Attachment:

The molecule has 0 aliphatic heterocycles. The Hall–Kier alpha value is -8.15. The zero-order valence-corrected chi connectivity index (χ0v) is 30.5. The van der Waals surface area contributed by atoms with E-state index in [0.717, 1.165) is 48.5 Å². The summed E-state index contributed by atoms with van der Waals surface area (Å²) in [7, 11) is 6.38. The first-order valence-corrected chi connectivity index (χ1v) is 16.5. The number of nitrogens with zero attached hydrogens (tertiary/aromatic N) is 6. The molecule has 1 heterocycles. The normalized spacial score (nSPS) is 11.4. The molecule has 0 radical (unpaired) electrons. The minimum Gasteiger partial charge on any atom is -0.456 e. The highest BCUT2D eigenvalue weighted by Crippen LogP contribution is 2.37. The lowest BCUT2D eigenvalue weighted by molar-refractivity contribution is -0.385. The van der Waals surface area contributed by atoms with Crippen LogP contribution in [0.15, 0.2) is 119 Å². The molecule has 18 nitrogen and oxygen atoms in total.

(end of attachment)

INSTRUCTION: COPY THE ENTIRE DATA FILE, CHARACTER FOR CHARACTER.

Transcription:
The molecule has 0 aliphatic heterocycles. The Hall–Kier alpha value is -8.15. The zero-order valence-corrected chi connectivity index (χ0v) is 30.5. The van der Waals surface area contributed by atoms with E-state index in [0.717, 1.165) is 48.5 Å². The summed E-state index contributed by atoms with van der Waals surface area (Å²) in [7, 11) is 6.38. The first-order valence-corrected chi connectivity index (χ1v) is 16.5. The number of nitrogens with zero attached hydrogens (tertiary/aromatic N) is 6. The molecule has 1 heterocycles. The normalized spacial score (nSPS) is 11.4. The molecule has 0 radical (unpaired) electrons. The minimum Gasteiger partial charge on any atom is -0.456 e. The highest BCUT2D eigenvalue weighted by Crippen LogP contribution is 2.37. The lowest BCUT2D eigenvalue weighted by molar-refractivity contribution is -0.385. The van der Waals surface area contributed by atoms with Crippen LogP contribution in [0.15, 0.2) is 119 Å². The molecule has 18 nitrogen and oxygen atoms in total.